Now is an opportune time, while many aircraft are still grounded, to install such a system and ensure the best possible in-flight experience when the business aviation sector takes off again.
Viasat’s satellite-based in-flight Wi-Fi service provides more capacity than just about any other system on the market. That capacity is what allows it to support numerous devices being connected simultaneously with minimal impact to the speed and quality of the service. That will be a key selling point for business aviation operators as they compete for customers amid an expected surge in demand.
According to Lexology.com, demand for private air transport is likely to increase as travel restrictions ease, due to a combination of low jet fuel prices and concerns about the perceived risk to health of flying commercially.
“[A]s shelter-in-place orders are phased out and travel restrictions lifted, could the private jet industry not only return to early 2020 levels but also experience a period of growth? Economic and practical considerations suggest that it is possible,” according to the May 1 Lexology.com article.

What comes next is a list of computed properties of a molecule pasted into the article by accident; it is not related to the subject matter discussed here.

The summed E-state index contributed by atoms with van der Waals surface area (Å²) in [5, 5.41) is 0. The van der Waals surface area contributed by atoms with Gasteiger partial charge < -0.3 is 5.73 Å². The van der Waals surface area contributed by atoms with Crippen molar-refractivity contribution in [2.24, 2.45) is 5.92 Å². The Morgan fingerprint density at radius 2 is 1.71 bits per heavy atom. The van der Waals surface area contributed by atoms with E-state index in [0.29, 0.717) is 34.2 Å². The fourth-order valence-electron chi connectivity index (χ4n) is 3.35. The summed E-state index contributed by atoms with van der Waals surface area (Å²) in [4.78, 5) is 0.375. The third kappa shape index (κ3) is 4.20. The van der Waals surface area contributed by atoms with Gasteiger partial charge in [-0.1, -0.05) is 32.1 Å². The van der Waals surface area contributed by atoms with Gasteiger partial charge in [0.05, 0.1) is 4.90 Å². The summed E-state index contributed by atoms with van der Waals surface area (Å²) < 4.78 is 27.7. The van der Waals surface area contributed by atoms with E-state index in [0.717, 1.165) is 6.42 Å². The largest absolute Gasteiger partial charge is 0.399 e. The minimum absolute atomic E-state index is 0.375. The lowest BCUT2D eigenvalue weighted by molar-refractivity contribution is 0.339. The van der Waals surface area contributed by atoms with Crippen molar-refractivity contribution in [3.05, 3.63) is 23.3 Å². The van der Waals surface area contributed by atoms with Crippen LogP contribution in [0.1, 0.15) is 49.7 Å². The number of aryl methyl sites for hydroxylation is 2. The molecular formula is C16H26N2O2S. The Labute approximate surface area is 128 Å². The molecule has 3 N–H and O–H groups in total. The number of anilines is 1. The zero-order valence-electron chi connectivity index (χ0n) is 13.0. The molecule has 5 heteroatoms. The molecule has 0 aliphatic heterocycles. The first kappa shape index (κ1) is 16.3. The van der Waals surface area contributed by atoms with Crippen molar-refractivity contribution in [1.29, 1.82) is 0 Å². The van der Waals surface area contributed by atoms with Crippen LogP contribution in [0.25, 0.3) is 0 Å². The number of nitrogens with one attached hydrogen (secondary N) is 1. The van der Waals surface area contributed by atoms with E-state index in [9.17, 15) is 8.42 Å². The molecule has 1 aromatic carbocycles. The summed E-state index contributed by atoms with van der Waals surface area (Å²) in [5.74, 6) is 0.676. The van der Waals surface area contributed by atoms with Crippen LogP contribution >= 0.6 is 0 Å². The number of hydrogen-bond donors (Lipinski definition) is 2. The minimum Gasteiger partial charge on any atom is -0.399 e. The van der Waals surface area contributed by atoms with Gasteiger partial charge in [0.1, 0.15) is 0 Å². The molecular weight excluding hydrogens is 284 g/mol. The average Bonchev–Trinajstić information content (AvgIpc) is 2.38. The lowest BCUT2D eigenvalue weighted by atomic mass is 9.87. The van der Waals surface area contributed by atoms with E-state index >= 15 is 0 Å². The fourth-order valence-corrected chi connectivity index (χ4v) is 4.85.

The article cited the period following the 9/11 terrorist attacks as precedent, noting that while people were understandably nervous about boarding large airliners in the wake of the tragedy, “the demand for private charter flights saw a surge.”
Business jet charter and fractional ownership companies in particular could benefit from the expected rise in demand for private aviation. If the world does fall into recession in the aftermath of COVID-19, businesses and individuals could look to chartering or partially owning private aircraft as a less costly alternative to full ownership, as the Wall Street Journal suggests in this May 23 article.
Fewer passengers can lower risks
Commercial airlines — such as Ireland’s Ryanair — have described the prospect of leaving middle seats vacant to allow for onboard social distancing as unworkable. Given that private aircraft carry far fewer passengers, they may prove to be a more attractive option – at least in the short term – to companies wishing to transport their employees between sites or to meet with clients while minimizing their exposure to the coronavirus.